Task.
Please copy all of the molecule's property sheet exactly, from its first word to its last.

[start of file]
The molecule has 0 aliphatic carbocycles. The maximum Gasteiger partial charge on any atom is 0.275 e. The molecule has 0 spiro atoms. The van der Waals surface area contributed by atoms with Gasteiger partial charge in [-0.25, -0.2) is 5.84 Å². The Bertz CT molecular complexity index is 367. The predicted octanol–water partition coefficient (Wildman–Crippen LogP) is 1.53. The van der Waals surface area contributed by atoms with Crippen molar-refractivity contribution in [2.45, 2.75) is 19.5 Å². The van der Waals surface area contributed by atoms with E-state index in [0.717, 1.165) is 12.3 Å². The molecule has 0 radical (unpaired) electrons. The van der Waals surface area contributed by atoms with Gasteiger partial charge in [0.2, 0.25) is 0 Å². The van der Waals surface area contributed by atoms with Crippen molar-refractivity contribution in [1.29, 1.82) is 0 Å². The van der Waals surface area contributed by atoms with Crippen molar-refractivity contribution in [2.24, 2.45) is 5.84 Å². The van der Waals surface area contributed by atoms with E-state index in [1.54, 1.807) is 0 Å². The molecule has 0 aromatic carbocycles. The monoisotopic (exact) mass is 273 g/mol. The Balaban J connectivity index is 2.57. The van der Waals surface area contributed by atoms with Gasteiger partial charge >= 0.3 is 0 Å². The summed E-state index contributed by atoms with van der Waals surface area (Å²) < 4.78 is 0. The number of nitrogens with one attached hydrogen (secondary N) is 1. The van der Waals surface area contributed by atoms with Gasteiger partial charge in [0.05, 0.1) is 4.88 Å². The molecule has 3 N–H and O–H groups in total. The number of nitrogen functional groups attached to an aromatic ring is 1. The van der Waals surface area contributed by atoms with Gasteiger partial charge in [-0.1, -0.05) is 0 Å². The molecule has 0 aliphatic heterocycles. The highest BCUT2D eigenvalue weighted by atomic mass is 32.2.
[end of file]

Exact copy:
The molecule has 0 aliphatic carbocycles. The maximum Gasteiger partial charge on any atom is 0.275 e. The molecule has 0 spiro atoms. The van der Waals surface area contributed by atoms with Gasteiger partial charge in [-0.25, -0.2) is 5.84 Å². The Bertz CT molecular complexity index is 367. The predicted octanol–water partition coefficient (Wildman–Crippen LogP) is 1.53. The van der Waals surface area contributed by atoms with Crippen molar-refractivity contribution in [2.45, 2.75) is 19.5 Å². The van der Waals surface area contributed by atoms with E-state index in [0.717, 1.165) is 12.3 Å². The molecule has 0 radical (unpaired) electrons. The van der Waals surface area contributed by atoms with Gasteiger partial charge in [0.2, 0.25) is 0 Å². The van der Waals surface area contributed by atoms with Crippen molar-refractivity contribution in [1.29, 1.82) is 0 Å². The van der Waals surface area contributed by atoms with Crippen molar-refractivity contribution in [2.24, 2.45) is 5.84 Å². The van der Waals surface area contributed by atoms with E-state index in [1.54, 1.807) is 0 Å². The molecule has 0 aromatic carbocycles. The monoisotopic (exact) mass is 273 g/mol. The Balaban J connectivity index is 2.57. The van der Waals surface area contributed by atoms with Gasteiger partial charge >= 0.3 is 0 Å². The summed E-state index contributed by atoms with van der Waals surface area (Å²) < 4.78 is 0. The number of nitrogens with one attached hydrogen (secondary N) is 1. The van der Waals surface area contributed by atoms with Gasteiger partial charge in [0.05, 0.1) is 4.88 Å². The molecule has 3 N–H and O–H groups in total. The number of nitrogen functional groups attached to an aromatic ring is 1. The van der Waals surface area contributed by atoms with Gasteiger partial charge in [-0.1, -0.05) is 0 Å². The molecule has 0 aliphatic heterocycles. The highest BCUT2D eigenvalue weighted by atomic mass is 32.2.